The Silverware Club

Carly Brown



‘Why aren’t you a spoon?’

‘Excuse me?’ I asked.

He gestured to my striped t-shirt, my jeans.

‘You’re not a spoon,’ he said.

There was a cardboard oval behind his head. The oval was spray-painted silver and held in place with an elastic band that stretched across his forehead. It made him look oddly like an angel or a saint. His entire outfit was silver too: silver button-up shirt, silver bowtie and shoes.

‘No,’ I said. ‘I’m not a spoon.’

Everybody else in the room was similarly dressed, with huge ovals behind their heads. One girl had an oval made of what looked like tin foil. A guy near me playing the piano wore a white plastic one.

‘You made it!’ Someone behind me called.

I turned. There was Jay. The guy I had met yesterday at a bar and the only person I knew at the party. He was taller than I remembered, sporting a wooden oval. It looked heavy. I wondered if it was an old toilet lid.

‘Welcome, welcome,’ he said, gesturing to the leather couches, the shining hardwood floors. There was a single spindly plant in the corner. A glass table with clear bottles of vodka and gin. It looked more like the waiting room of an expensive office than somebody’s actual house. Did Jay really live here?

He hugged me and my head fell just below the wooden oval. When we pulled away, he smiled at me like we had known each other for years and this was the moment of our glorious reunion. It was one of the warmest smiles I’d ever seen. I remembered it from the bar and felt a little better.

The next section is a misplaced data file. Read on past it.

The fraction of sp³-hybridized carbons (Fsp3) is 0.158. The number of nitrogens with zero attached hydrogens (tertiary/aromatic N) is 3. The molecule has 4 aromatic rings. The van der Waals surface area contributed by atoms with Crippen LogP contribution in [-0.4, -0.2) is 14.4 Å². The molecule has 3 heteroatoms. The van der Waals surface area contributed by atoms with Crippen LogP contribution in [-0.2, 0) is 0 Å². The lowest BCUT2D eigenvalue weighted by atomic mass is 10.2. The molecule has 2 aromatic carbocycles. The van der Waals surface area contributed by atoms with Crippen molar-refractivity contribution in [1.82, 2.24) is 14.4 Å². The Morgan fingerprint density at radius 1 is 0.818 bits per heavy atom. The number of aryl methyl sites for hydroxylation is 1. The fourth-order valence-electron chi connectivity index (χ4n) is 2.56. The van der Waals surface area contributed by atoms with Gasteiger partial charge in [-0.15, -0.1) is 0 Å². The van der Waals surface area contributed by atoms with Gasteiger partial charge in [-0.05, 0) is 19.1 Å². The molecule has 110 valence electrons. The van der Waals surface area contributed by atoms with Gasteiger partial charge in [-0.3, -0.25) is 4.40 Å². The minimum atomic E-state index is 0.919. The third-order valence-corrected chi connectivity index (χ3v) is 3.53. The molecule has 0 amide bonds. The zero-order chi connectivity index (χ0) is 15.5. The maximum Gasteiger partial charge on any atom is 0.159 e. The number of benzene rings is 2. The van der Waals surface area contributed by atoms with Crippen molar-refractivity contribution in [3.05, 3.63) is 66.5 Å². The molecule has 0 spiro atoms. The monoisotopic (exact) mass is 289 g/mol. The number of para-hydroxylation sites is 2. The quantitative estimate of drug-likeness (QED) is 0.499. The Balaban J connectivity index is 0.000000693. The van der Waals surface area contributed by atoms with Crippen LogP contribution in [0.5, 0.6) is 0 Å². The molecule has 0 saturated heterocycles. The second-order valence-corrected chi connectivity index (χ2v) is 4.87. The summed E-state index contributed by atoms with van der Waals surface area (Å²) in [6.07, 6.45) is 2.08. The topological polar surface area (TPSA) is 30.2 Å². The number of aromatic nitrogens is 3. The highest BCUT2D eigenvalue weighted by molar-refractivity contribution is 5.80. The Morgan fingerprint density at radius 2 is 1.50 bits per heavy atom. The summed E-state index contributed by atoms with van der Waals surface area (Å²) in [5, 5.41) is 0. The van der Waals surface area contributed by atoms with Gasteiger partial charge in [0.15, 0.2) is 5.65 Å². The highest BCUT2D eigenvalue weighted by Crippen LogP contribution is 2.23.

But it was one of those smiles that was so wide, so welcoming, it made you question for a moment if it was fake. Like when you run the bathwater really hot, then you place your hand under it and, for a second, it feels cold.

‘Nice place,’ I said, unsure of where to start with my questions.

‘Is your costume in your bag?’ he asked, gesturing to my beat-up brown backpack.

‘I didn’t know about … this,’ I said.

Jay stepped back, grimacing. He ran his fingers through his hair. He had a swoop of thick brown hair like a Kennedy. I liked it. It was one of the first things I noticed when we’d met yesterday.

‘It was on the Facebook event,’ he said.

‘We’re not friends on Facebook.’

He paused. ‘And I didn’t mention it when I invited you?’

I shook my head.